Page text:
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Debt limit deal failure will affect your wallet

Monday, July 11, 2011

President Barack Obama Monday says so far there has been no deal on raising the government's debt limit. Talks are going on around the clock as we inch towards an August 2 deadline. At that point, the Treasury Department says the U.S. will start defaulting on its loans.

So what does this all mean to you? The stalemate could have real consequences that affect your wallet.

Chances are you know the debt ceiling talks are going on, but you may not know what will happen to you if the deal is not done. By most accounts, no deal will cost you more money.

The president says you will feel the effects of failed debt ceiling deal if both sides fail to come up with a compromise.

"Higher interest rates on their cars loans, on their mortgages and their credit cards and that is sucking a whole bunch of additional money from the pockets of the American people. I promise you they will not like that," said President Obama.

That's because if the U.S. defaults on its loans, it will cost more for the nation to borrow money and your interest rates will go up, too.

"If I have a credit card, and my interest is variable and not fixed, it is going to adjust relative to rising interest rates," said Lance Roberts of Streettalk Advisors.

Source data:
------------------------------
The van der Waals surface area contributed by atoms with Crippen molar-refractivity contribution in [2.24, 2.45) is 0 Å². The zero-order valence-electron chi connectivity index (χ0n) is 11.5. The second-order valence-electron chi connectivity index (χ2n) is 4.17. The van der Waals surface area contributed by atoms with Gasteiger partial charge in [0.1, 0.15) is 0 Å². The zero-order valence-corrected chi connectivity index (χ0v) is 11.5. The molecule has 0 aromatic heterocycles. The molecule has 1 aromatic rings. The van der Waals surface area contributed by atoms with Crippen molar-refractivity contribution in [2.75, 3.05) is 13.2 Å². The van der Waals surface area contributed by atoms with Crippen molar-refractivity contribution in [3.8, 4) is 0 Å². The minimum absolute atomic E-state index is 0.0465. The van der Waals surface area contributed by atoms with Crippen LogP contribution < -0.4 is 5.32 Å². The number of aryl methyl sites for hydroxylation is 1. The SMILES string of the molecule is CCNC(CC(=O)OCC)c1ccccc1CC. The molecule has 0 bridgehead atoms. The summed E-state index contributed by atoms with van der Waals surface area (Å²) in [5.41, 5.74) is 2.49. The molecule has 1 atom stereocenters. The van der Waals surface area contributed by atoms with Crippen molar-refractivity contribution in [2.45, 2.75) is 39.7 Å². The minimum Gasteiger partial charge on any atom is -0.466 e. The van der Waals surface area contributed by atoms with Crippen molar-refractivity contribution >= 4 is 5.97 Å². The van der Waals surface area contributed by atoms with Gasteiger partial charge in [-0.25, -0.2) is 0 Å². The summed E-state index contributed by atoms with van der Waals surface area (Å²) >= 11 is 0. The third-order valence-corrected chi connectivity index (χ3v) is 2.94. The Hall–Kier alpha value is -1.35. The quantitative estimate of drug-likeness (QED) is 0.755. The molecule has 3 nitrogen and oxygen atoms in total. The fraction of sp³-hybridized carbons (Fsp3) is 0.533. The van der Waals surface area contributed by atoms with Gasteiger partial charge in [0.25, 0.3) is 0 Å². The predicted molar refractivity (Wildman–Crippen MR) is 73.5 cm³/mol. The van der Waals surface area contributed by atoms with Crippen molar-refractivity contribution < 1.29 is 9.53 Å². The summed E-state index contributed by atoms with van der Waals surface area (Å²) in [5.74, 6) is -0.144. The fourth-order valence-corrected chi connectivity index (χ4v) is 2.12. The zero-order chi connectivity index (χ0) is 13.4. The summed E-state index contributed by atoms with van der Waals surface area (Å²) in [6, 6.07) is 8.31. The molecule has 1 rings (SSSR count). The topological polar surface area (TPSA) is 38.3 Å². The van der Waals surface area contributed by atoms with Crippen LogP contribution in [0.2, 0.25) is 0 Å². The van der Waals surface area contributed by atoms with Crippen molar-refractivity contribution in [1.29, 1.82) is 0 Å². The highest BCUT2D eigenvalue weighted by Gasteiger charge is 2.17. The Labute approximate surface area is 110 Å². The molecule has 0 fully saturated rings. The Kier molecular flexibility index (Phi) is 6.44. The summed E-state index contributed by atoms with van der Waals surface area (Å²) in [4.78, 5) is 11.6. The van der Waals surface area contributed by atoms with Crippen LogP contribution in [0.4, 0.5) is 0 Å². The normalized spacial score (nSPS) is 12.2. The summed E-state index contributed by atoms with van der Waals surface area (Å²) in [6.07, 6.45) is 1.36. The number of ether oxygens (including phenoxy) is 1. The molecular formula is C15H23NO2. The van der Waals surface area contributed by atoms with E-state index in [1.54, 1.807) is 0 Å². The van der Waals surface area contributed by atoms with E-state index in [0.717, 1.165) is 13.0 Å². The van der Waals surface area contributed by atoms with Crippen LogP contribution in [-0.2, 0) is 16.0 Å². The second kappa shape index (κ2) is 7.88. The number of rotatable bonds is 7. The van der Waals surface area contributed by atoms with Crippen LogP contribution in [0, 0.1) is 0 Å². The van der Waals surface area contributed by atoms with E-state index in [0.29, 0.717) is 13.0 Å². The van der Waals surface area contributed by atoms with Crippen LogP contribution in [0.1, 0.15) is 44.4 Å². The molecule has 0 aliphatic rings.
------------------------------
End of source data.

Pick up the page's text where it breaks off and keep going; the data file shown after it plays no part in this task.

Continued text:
Roberts does believe a debt ceiling deal will get done, but he adds if the U.S. does default on its loan payments, it could lead to another recession. That may cause losses in the stock market and lower the value of a 401K by 20 to 30 percent, or maybe worse.

"It's going to be a 201K," said Roberts.

He adds another recession could lead to higher unemployment. That's bad news for those already looking for work. Small business owner Gary Penney says the slow economy is keeping his staffing low.

"There is no way I could hire anybody right now," said Penney who owns Lakewood Trees.

And the impact of a default would be felt at the gas station and grocery store. As investors move money into commodities, things like oil will go up in value making gasoline cost more.

"It's bad. I mean, I have four cars," said Ysidro Gonzales.

Let's break this down. If no deal gets done and the U.S. defaults on loan payments, you can expect interest rates to go up. That means new car loans, home loans, and credit card interest rates go up. This is something most experts say will happen.

Next are the maybes. If investors leave the dollar, gas prices could go up and food prices could go up.

The big question is will the failure to reach a deal cause another recession? If yes, unemployment may go back up and the value of your 401K could drop 20 to 30 percent or more.

(Copyright ©2014 KTRK-TV/DT. All Rights Reserved.)

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